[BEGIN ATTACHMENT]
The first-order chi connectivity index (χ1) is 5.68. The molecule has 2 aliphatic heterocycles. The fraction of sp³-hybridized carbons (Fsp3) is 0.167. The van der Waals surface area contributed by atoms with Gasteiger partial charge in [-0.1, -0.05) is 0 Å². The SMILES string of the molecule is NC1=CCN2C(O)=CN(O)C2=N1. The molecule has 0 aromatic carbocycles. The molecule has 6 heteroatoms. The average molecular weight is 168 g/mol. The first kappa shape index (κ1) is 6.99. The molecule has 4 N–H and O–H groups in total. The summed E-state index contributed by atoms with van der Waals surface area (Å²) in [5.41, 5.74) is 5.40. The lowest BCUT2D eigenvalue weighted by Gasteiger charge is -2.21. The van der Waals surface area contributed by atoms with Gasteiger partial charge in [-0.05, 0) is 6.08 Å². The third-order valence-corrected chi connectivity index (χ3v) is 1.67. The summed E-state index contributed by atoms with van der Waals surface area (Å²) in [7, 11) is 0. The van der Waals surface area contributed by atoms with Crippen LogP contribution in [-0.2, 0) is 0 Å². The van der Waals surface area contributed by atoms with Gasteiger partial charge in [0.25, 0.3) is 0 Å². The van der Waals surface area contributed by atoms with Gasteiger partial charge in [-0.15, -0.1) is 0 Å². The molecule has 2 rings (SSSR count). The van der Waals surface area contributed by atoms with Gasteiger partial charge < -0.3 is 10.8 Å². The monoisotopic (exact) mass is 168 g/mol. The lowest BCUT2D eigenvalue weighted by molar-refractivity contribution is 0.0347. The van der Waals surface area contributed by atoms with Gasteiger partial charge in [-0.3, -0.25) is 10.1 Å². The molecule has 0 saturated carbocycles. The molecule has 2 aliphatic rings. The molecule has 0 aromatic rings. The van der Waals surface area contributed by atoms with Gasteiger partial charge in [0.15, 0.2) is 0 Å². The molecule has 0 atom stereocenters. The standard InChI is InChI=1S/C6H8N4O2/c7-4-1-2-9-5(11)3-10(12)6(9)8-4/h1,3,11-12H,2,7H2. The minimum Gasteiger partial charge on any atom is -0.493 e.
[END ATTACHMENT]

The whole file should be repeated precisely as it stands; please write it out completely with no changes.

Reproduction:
The first-order chi connectivity index (χ1) is 5.68. The molecule has 2 aliphatic heterocycles. The fraction of sp³-hybridized carbons (Fsp3) is 0.167. The van der Waals surface area contributed by atoms with Gasteiger partial charge in [-0.1, -0.05) is 0 Å². The SMILES string of the molecule is NC1=CCN2C(O)=CN(O)C2=N1. The molecule has 0 aromatic carbocycles. The molecule has 6 heteroatoms. The average molecular weight is 168 g/mol. The first kappa shape index (κ1) is 6.99. The molecule has 4 N–H and O–H groups in total. The summed E-state index contributed by atoms with van der Waals surface area (Å²) in [5.41, 5.74) is 5.40. The lowest BCUT2D eigenvalue weighted by Gasteiger charge is -2.21. The van der Waals surface area contributed by atoms with Gasteiger partial charge in [-0.05, 0) is 6.08 Å². The third-order valence-corrected chi connectivity index (χ3v) is 1.67. The summed E-state index contributed by atoms with van der Waals surface area (Å²) in [7, 11) is 0. The van der Waals surface area contributed by atoms with Crippen LogP contribution in [-0.2, 0) is 0 Å². The van der Waals surface area contributed by atoms with Gasteiger partial charge in [0.25, 0.3) is 0 Å². The van der Waals surface area contributed by atoms with Gasteiger partial charge in [-0.15, -0.1) is 0 Å². The molecule has 2 rings (SSSR count). The van der Waals surface area contributed by atoms with Gasteiger partial charge < -0.3 is 10.8 Å². The monoisotopic (exact) mass is 168 g/mol. The lowest BCUT2D eigenvalue weighted by molar-refractivity contribution is 0.0347. The van der Waals surface area contributed by atoms with Gasteiger partial charge in [-0.3, -0.25) is 10.1 Å². The molecule has 0 saturated carbocycles. The molecule has 2 aliphatic rings. The molecule has 0 aromatic rings. The van der Waals surface area contributed by atoms with Gasteiger partial charge in [0.15, 0.2) is 0 Å². The molecule has 0 atom stereocenters. The standard InChI is InChI=1S/C6H8N4O2/c7-4-1-2-9-5(11)3-10(12)6(9)8-4/h1,3,11-12H,2,7H2. The minimum Gasteiger partial charge on any atom is -0.493 e.